A 30ft Beneteau Figaro yacht - it is unclear whether or not the boat was being sailed singlehanded - rammed the starboard float just aft of the beam. It was an incensed de Kersauson who gave his reaction to the accident.
Q: What can you tell us about what happened?
Olivier de Kersauson: "After her eight week major refit at Brest, we were ready to cast off on a training run with Geronimo this Monday morning. We were moored alongside and finishing off fitting our mainsail when a Figaro-Benéteau suddenly appeared and missed its tack. It came straight into Moulin-Blanc under sail in 25 knots of wind, which isn¹t such a great idea when you don¹t know how to sail. The boat came straight at Geronimo, 90 degrees on and at full speed and rammed us violently aft of the beam mounting on the starboard float.
Q: What was the result of the impact on Geronimo?
ODK: "The float is shattered over a length of 1.3 to 1.4 metres below the waterline. The longitudinal uni-directional strands that make up the carbon fibre structure have been cut through. The damage is what you might see if some moron in a 4X4 drove into the Formula 1 pit lane during a Grand Prix and straight into the race car and its pit crew. That's exactly what happened here!"
Q: Will there be a lot of work to do?
ODK : "The immediate consequence is that we'll have to take the boat out the water again because repairs like this can't be made afloat. What that means is that the crew will have to completely strip the boat again. They'll have to seal the damaged float so that we can get Geronimo under the crane, then take off the sails, the rigging and the mast and rebuild the tent on the quayside before getting down to the real work."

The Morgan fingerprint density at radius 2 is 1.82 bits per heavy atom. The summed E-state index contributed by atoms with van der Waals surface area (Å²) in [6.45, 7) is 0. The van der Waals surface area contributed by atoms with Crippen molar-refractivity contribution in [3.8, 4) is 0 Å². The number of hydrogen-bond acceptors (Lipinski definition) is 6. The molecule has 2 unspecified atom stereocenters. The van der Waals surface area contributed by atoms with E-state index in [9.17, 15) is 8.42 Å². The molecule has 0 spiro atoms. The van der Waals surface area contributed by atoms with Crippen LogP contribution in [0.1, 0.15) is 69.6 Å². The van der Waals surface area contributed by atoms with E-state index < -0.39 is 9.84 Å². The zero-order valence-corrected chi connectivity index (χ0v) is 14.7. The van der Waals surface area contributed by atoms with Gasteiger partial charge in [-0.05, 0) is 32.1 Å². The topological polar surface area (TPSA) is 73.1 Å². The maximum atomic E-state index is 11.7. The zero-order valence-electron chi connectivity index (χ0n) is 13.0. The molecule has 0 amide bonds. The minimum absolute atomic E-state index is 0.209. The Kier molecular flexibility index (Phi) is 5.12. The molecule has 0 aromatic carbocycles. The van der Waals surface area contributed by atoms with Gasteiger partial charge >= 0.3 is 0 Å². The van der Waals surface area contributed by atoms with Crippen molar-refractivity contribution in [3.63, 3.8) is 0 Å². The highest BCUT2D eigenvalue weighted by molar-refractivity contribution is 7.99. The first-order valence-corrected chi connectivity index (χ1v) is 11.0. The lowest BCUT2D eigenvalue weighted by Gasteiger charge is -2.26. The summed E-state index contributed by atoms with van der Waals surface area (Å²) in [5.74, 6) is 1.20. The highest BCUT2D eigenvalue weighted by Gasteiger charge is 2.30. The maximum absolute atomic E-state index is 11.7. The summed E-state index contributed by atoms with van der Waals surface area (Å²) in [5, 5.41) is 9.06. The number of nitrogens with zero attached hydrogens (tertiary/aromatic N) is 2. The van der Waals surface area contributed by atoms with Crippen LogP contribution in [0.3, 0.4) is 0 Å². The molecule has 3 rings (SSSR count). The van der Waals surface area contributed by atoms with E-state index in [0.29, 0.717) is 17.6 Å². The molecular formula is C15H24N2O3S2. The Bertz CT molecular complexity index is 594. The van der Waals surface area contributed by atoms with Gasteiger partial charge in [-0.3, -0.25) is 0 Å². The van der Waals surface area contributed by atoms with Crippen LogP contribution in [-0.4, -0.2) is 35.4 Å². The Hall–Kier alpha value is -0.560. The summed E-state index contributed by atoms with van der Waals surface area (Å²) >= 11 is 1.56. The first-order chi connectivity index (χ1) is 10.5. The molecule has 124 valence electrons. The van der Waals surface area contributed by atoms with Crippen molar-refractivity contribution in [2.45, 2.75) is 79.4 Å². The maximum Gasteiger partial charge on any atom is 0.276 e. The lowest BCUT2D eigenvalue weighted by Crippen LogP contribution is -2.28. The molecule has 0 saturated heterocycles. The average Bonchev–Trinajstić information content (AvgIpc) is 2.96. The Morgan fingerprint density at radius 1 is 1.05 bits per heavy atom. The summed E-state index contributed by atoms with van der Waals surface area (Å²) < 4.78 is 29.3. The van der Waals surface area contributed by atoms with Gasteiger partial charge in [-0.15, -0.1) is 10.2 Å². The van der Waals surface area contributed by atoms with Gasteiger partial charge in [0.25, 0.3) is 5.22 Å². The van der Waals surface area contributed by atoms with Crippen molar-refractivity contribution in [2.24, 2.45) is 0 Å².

Q: So does it look like Geronimo will be out of action for a long time?
ODK : "I just don¹t know yet, and I'd rather not say too much I'm still bloody furious!"
Q: Nevertheless, you'll still have enough time to get the boat back into shape before your next planned attempt on the Jules Verne Trophy next winter?
ODK : "Yes, but this time of the year is very important because the days are at their longest and you can work at sea for long hours. Summer also offers us a good chance of picking up strong winds off the Brittany coasts. It's an ideal time to do our testing as part of the training sessions. It's hard for me to talk about the consequences of this collision at the moment, but what I can say very simply is that this is an appalling blow for the whole team working on and around Geronimo!"